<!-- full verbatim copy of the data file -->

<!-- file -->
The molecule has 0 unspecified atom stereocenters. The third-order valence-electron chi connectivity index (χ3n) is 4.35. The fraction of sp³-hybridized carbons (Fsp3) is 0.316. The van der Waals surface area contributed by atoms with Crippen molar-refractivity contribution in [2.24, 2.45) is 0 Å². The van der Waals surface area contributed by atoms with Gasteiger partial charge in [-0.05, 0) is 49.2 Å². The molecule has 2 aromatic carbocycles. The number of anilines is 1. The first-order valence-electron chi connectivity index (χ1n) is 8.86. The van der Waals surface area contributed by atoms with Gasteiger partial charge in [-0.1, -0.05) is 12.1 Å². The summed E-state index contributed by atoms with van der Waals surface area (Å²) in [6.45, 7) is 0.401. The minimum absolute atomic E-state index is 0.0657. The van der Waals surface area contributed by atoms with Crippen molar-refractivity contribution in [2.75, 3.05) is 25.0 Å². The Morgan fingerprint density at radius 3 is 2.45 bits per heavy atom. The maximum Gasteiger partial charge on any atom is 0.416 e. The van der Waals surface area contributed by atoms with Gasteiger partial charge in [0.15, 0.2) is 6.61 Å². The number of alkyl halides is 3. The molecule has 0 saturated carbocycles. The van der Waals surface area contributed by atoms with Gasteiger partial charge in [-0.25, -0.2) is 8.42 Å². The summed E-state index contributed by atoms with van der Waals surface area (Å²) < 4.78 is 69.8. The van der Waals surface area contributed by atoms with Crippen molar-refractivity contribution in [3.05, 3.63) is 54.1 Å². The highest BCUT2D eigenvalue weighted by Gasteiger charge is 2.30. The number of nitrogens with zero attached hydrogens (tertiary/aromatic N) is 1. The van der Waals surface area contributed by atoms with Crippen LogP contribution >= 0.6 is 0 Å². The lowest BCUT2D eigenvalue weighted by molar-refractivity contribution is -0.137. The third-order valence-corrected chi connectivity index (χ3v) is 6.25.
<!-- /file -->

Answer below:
The molecule has 0 unspecified atom stereocenters. The third-order valence-electron chi connectivity index (χ3n) is 4.35. The fraction of sp³-hybridized carbons (Fsp3) is 0.316. The van der Waals surface area contributed by atoms with Crippen molar-refractivity contribution in [2.24, 2.45) is 0 Å². The van der Waals surface area contributed by atoms with Gasteiger partial charge in [-0.05, 0) is 49.2 Å². The molecule has 2 aromatic carbocycles. The number of anilines is 1. The first-order valence-electron chi connectivity index (χ1n) is 8.86. The van der Waals surface area contributed by atoms with Gasteiger partial charge in [-0.1, -0.05) is 12.1 Å². The summed E-state index contributed by atoms with van der Waals surface area (Å²) in [6.45, 7) is 0.401. The minimum absolute atomic E-state index is 0.0657. The van der Waals surface area contributed by atoms with Crippen molar-refractivity contribution in [2.75, 3.05) is 25.0 Å². The Morgan fingerprint density at radius 3 is 2.45 bits per heavy atom. The maximum Gasteiger partial charge on any atom is 0.416 e. The van der Waals surface area contributed by atoms with Gasteiger partial charge in [0.15, 0.2) is 6.61 Å². The number of alkyl halides is 3. The molecule has 0 saturated carbocycles. The van der Waals surface area contributed by atoms with Gasteiger partial charge in [-0.25, -0.2) is 8.42 Å². The summed E-state index contributed by atoms with van der Waals surface area (Å²) < 4.78 is 69.8. The van der Waals surface area contributed by atoms with Crippen molar-refractivity contribution in [3.05, 3.63) is 54.1 Å². The highest BCUT2D eigenvalue weighted by Gasteiger charge is 2.30. The number of nitrogens with zero attached hydrogens (tertiary/aromatic N) is 1. The van der Waals surface area contributed by atoms with Crippen LogP contribution >= 0.6 is 0 Å². The lowest BCUT2D eigenvalue weighted by molar-refractivity contribution is -0.137. The third-order valence-corrected chi connectivity index (χ3v) is 6.25.